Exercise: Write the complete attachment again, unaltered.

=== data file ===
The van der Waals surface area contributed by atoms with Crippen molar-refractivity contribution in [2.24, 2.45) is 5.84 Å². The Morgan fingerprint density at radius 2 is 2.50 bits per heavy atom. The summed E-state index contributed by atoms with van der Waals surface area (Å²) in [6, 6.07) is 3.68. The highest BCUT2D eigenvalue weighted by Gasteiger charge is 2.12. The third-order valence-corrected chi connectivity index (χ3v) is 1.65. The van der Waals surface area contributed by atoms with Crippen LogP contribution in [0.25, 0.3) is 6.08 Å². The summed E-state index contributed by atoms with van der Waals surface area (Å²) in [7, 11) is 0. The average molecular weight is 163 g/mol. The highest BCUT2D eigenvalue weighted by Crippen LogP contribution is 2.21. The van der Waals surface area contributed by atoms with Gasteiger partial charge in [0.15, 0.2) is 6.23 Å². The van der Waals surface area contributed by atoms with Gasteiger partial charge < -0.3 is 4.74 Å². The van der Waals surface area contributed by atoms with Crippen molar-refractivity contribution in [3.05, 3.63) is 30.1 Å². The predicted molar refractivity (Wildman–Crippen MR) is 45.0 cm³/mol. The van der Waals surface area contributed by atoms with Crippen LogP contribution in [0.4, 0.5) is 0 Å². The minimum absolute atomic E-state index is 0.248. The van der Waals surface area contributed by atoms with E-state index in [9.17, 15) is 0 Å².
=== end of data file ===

The van der Waals surface area contributed by atoms with Crippen molar-refractivity contribution in [2.24, 2.45) is 5.84 Å². The Morgan fingerprint density at radius 2 is 2.50 bits per heavy atom. The summed E-state index contributed by atoms with van der Waals surface area (Å²) in [6, 6.07) is 3.68. The highest BCUT2D eigenvalue weighted by Gasteiger charge is 2.12. The third-order valence-corrected chi connectivity index (χ3v) is 1.65. The van der Waals surface area contributed by atoms with Crippen LogP contribution in [0.25, 0.3) is 6.08 Å². The summed E-state index contributed by atoms with van der Waals surface area (Å²) in [7, 11) is 0. The average molecular weight is 163 g/mol. The highest BCUT2D eigenvalue weighted by Crippen LogP contribution is 2.21. The van der Waals surface area contributed by atoms with Gasteiger partial charge in [0.15, 0.2) is 6.23 Å². The van der Waals surface area contributed by atoms with Gasteiger partial charge < -0.3 is 4.74 Å². The van der Waals surface area contributed by atoms with Crippen molar-refractivity contribution in [3.05, 3.63) is 30.1 Å². The predicted molar refractivity (Wildman–Crippen MR) is 45.0 cm³/mol. The van der Waals surface area contributed by atoms with Crippen LogP contribution in [0.4, 0.5) is 0 Å². The minimum absolute atomic E-state index is 0.248. The van der Waals surface area contributed by atoms with E-state index in [9.17, 15) is 0 Å².